Todd Hallawell, National Fingerpicking Guitar Champion (Winfield), plays his winning entries and much more!
Other recordings by Todd Hallawell:
Purchase All Tracks
|Entire CD in MP3|
Purchase Tracks Individually
|1. Vinton’s Hornpipe|
|2. Russian Rag|
|3. Hoodoo Hoedown|
|5. Campground Medley|
|6. Dizzy Fingers|
|7. Davey Jones Hornpipe|
|8. The Third Eyebrow|
|9. Sidh Beag Sidh Mor|
|10. Harvest Home|
|11. Maple Leaf Rag|
|12. Turkey Knob|
|13. Elzic’s Farewell|
Liner NotesClick here to view Liner Notes
A Note from Dan Crary:
Some days start well. After a crashed computer, downloads that didn’t (download), and deadlines that did (go dead) today started nicely with the music of Ear Candy finally arriving and sweetening up the summer morning with some beautiful stuff. Mind you, I had my doubts; I always have doubts about yet another steel-string guitar instrumental project, especially my own, as to whether it will have enough freshness, originality, virtuosity, dynamics, taste, and a little familiarity, to add up to something people will enjoy, return to, recommend, and also purchase. But happily with this project, the answer is yes, yes, yes, and yes again.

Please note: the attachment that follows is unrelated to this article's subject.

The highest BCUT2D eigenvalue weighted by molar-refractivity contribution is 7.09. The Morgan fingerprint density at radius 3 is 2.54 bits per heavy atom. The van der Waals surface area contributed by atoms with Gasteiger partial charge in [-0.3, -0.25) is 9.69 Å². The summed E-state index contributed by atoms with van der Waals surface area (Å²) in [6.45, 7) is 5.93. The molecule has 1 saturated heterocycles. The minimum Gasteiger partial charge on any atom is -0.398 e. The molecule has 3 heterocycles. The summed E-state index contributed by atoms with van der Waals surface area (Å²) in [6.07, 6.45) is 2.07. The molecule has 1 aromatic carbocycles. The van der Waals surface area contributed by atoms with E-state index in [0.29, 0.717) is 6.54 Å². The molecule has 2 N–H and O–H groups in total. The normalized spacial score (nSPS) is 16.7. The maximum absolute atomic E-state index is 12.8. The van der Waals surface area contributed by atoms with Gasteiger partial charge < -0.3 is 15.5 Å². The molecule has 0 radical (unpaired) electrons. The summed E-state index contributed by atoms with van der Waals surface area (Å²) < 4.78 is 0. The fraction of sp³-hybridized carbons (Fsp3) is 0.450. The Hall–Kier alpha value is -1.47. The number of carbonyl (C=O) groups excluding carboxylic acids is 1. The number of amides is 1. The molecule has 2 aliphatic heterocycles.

Todd and Robin are pals and collaborators who obviously have made it to the same page musically… they weave in and out of each others musical space with expertise and grace. The beautiful music they make has all the qualities I listed above. But in addition, the project itself hangs together: it starts nice and pretty and goes to great and powerful, and you want to go along with it. I especially liked Dizzy Fingers, Davey Jones, and Third Eyebrow, all hot with virtuosity and warped with beautiful irony. And then it takes you to sweet and melodic, but then moves to a surprise: an arrangement of Turkey Knob that you actually love, and you don’t want to end.